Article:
Escapism In The Glass Memagerie Essay Research

Escapism In The Glass Memagerie Essay, Research Paper Escapism in The Glass Menagerie In The Glass Menagerie for Tennessee Williams characters, escape for the characters is clearly defined by the aura of the memory play . Each of them, Laura, Tom and Amanda, transpose their difficult situations into shadows of the truth.

Escapism In The Glass Memagerie Essay, Research Paper

Escapism in The Glass Menagerie

In The Glass Menagerie for Tennessee Williams characters, escape for the characters is clearly defined by the aura of the memory play . Each of them, Laura, Tom and Amanda, transpose their difficult situations into shadows of the truth.

Laura, our fragile daughter-figure, finds herself escaping life at every turn. She induces sickness in her typing class and even as the Gentleman Caller awaits her in the living room. Unable to deal with those difficulties, Laura goes to the zoo and walks aimlessly around the city to bide her time. Frightened of interacting with people, she turns to her collection of glass animals as a place of secure acceptance. Laura clings to the fear that she is strange and crippled though she herself exacerbates the reality of that. Magnifying her illness, denying her inner beauty to come forth, is the way Laura hides from a world that frightens her.

Tom, on the other hand, relies on self-denial to justify his concerns and feelings of insecurity. By convincing himself that he is a righteous male, he makes himself believe that his needs supersede those of his family s. Claiming to be an artist of emotions, he projects to the audience a facade of control and masculinity. His biggest dreams flash before his eyes on a screen in a darkened room; yet, in that little apartment he faces only the dimness. Even during his reflections on the fire escape he is not really separating himself because that metal frame, however sturdy, is still anchored to the apartment wall.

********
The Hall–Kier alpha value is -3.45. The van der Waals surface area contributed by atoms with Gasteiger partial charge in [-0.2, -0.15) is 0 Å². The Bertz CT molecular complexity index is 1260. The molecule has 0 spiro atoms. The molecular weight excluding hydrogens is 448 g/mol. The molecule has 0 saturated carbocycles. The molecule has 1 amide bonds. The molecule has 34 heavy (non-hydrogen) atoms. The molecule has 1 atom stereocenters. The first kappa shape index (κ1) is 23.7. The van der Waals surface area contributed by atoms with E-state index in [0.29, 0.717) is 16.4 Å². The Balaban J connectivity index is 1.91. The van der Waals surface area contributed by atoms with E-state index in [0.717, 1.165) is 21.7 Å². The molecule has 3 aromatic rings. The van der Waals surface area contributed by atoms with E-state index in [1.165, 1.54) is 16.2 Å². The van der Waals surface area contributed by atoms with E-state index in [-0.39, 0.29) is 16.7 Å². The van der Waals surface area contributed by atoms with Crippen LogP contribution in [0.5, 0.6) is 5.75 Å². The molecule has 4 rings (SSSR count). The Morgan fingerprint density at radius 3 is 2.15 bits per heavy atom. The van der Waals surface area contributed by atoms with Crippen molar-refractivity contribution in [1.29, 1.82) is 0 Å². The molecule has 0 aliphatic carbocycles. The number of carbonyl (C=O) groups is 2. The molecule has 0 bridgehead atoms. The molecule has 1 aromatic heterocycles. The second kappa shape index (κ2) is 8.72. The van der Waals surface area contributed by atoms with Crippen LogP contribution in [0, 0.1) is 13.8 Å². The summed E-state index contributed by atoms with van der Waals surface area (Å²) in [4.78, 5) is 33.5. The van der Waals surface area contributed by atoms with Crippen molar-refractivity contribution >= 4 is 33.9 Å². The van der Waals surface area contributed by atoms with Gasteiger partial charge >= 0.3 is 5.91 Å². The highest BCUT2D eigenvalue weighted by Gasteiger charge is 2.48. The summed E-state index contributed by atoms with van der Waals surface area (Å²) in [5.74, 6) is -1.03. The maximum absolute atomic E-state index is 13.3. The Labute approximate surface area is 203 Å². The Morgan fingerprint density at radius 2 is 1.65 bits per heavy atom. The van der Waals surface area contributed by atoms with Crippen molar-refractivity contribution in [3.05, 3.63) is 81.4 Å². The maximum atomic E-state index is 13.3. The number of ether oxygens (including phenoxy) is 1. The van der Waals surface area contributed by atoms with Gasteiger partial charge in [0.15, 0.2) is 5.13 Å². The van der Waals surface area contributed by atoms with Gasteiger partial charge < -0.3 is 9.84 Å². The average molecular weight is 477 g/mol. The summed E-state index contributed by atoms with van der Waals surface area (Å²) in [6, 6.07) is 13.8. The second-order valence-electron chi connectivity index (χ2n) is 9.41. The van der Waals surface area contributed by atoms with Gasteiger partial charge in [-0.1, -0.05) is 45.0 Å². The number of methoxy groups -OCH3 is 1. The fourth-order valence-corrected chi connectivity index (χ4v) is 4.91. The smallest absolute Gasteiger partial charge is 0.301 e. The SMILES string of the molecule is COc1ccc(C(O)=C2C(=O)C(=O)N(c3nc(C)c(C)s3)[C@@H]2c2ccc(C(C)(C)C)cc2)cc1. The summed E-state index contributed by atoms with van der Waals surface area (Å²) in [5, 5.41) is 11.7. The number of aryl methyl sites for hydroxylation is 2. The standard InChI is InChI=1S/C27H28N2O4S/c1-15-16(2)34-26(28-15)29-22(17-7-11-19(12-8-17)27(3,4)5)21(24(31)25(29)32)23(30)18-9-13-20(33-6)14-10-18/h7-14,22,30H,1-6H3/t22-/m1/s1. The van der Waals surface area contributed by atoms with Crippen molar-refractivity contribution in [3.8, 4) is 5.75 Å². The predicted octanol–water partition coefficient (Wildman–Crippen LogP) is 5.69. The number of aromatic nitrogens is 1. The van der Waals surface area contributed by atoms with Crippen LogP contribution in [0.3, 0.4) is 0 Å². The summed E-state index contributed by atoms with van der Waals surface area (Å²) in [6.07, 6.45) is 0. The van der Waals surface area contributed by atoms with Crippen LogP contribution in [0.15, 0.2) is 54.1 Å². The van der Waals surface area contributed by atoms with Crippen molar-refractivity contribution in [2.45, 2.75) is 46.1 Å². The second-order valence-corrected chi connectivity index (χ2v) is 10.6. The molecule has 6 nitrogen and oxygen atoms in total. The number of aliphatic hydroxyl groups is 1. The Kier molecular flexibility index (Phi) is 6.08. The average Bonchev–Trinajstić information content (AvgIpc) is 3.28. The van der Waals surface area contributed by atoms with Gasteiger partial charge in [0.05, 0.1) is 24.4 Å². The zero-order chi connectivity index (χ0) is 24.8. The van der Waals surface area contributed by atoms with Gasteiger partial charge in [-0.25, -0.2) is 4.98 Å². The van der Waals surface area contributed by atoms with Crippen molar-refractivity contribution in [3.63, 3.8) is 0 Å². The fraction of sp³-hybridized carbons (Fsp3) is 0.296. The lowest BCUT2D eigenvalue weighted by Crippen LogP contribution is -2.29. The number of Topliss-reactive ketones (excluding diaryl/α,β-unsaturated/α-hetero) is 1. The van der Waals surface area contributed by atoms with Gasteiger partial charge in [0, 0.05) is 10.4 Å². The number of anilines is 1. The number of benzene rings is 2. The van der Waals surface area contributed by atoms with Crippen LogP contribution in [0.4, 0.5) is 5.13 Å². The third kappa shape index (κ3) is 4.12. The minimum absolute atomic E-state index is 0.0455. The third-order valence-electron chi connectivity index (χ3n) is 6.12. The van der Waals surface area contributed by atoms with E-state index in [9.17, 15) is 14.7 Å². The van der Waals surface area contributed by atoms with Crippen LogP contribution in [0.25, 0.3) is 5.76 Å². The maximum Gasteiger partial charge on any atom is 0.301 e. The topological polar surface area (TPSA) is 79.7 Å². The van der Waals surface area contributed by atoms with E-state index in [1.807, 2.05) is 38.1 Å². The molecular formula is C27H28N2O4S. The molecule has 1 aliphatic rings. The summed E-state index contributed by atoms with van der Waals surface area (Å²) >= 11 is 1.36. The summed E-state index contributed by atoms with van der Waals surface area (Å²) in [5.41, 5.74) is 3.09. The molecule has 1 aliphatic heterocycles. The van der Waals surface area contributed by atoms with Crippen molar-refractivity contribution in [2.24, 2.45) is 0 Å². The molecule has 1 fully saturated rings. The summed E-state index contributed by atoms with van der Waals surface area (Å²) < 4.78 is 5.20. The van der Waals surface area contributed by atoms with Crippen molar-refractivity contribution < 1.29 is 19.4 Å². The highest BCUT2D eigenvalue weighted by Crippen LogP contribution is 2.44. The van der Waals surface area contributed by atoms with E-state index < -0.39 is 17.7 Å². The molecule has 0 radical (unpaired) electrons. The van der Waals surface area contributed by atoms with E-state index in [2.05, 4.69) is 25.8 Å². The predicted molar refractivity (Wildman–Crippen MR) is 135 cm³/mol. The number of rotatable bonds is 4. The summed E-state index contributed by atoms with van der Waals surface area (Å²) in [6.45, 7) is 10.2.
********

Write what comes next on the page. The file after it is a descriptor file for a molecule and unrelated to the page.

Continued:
Amanda, the Wingfield matriarch, utilizes an almost hysterical mechanism of denial. She surrounds her reality with the images of days she saw herself as the southern belle. Whenever she urges her family forward, she inevitably retreats to a time when her chief problem was to choose a beau over all the other beaus. When Jim visits, she emits the image of a perfect southern hostess, honeysuckle manners and down-home coziness. It gives her an air of lost youthfulness. Under her vivacity and over her flurry of complaints lies a woman unwilling to age and unwilling to be left by an adored husband.

Each member of the Wingfield family seeks escape in a different way, whether by glass animals, memories, or movies, not one of them wants to face the world in which they live.

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